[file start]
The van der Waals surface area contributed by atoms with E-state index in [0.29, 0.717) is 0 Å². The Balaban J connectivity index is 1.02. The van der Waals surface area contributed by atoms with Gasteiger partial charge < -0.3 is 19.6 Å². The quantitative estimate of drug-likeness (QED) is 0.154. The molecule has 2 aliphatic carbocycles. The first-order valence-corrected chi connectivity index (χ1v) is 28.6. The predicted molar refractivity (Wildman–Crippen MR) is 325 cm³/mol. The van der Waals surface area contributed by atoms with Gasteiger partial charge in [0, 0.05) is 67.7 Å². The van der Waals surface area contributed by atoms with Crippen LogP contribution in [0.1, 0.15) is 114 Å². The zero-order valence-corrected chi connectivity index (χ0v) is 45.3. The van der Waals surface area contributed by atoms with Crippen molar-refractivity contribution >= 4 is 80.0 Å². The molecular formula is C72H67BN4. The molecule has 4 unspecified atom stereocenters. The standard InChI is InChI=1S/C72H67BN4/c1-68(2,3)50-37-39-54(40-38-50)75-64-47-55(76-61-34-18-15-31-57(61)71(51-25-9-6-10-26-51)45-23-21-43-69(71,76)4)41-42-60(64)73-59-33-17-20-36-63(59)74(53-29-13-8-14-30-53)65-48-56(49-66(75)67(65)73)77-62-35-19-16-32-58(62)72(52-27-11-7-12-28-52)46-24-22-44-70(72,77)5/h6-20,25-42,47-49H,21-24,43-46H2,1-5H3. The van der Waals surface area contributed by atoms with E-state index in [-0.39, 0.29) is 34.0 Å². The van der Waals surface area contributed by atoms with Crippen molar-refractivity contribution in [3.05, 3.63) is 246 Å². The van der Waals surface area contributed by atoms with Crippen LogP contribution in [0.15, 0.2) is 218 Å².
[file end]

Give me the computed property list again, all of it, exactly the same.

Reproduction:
The van der Waals surface area contributed by atoms with E-state index in [0.29, 0.717) is 0 Å². The Balaban J connectivity index is 1.02. The van der Waals surface area contributed by atoms with Gasteiger partial charge < -0.3 is 19.6 Å². The quantitative estimate of drug-likeness (QED) is 0.154. The molecule has 2 aliphatic carbocycles. The first-order valence-corrected chi connectivity index (χ1v) is 28.6. The predicted molar refractivity (Wildman–Crippen MR) is 325 cm³/mol. The van der Waals surface area contributed by atoms with Gasteiger partial charge in [0, 0.05) is 67.7 Å². The van der Waals surface area contributed by atoms with Crippen LogP contribution in [0.1, 0.15) is 114 Å². The zero-order valence-corrected chi connectivity index (χ0v) is 45.3. The van der Waals surface area contributed by atoms with Crippen molar-refractivity contribution >= 4 is 80.0 Å². The molecular formula is C72H67BN4. The molecule has 4 unspecified atom stereocenters. The standard InChI is InChI=1S/C72H67BN4/c1-68(2,3)50-37-39-54(40-38-50)75-64-47-55(76-61-34-18-15-31-57(61)71(51-25-9-6-10-26-51)45-23-21-43-69(71,76)4)41-42-60(64)73-59-33-17-20-36-63(59)74(53-29-13-8-14-30-53)65-48-56(49-66(75)67(65)73)77-62-35-19-16-32-58(62)72(52-27-11-7-12-28-52)46-24-22-44-70(72,77)5/h6-20,25-42,47-49H,21-24,43-46H2,1-5H3. The van der Waals surface area contributed by atoms with E-state index in [-0.39, 0.29) is 34.0 Å². The van der Waals surface area contributed by atoms with Crippen molar-refractivity contribution in [3.05, 3.63) is 246 Å². The van der Waals surface area contributed by atoms with Crippen LogP contribution in [0.15, 0.2) is 218 Å².